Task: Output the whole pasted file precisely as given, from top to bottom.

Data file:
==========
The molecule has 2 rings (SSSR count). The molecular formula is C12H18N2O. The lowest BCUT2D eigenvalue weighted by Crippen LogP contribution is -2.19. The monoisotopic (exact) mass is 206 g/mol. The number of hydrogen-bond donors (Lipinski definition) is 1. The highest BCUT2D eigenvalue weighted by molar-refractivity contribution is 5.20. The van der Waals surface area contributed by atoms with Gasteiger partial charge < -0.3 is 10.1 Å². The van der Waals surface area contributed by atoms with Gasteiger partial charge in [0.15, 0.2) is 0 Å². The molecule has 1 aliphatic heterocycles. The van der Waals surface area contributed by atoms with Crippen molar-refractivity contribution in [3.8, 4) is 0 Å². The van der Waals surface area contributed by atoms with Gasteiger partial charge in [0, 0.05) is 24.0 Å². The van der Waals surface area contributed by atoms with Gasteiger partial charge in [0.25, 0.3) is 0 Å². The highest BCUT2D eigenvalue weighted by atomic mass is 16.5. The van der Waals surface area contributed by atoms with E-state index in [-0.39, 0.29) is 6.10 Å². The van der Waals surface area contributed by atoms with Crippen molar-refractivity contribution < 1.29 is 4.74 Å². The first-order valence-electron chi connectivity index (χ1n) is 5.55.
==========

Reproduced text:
The molecule has 2 rings (SSSR count). The molecular formula is C12H18N2O. The lowest BCUT2D eigenvalue weighted by Crippen LogP contribution is -2.19. The monoisotopic (exact) mass is 206 g/mol. The number of hydrogen-bond donors (Lipinski definition) is 1. The highest BCUT2D eigenvalue weighted by molar-refractivity contribution is 5.20. The van der Waals surface area contributed by atoms with Gasteiger partial charge < -0.3 is 10.1 Å². The van der Waals surface area contributed by atoms with Gasteiger partial charge in [0.15, 0.2) is 0 Å². The molecule has 1 aliphatic heterocycles. The van der Waals surface area contributed by atoms with Crippen molar-refractivity contribution in [3.8, 4) is 0 Å². The van der Waals surface area contributed by atoms with Gasteiger partial charge in [0, 0.05) is 24.0 Å². The van der Waals surface area contributed by atoms with Gasteiger partial charge in [0.25, 0.3) is 0 Å². The highest BCUT2D eigenvalue weighted by atomic mass is 16.5. The van der Waals surface area contributed by atoms with E-state index in [-0.39, 0.29) is 6.10 Å². The van der Waals surface area contributed by atoms with Crippen molar-refractivity contribution < 1.29 is 4.74 Å². The first-order valence-electron chi connectivity index (χ1n) is 5.55.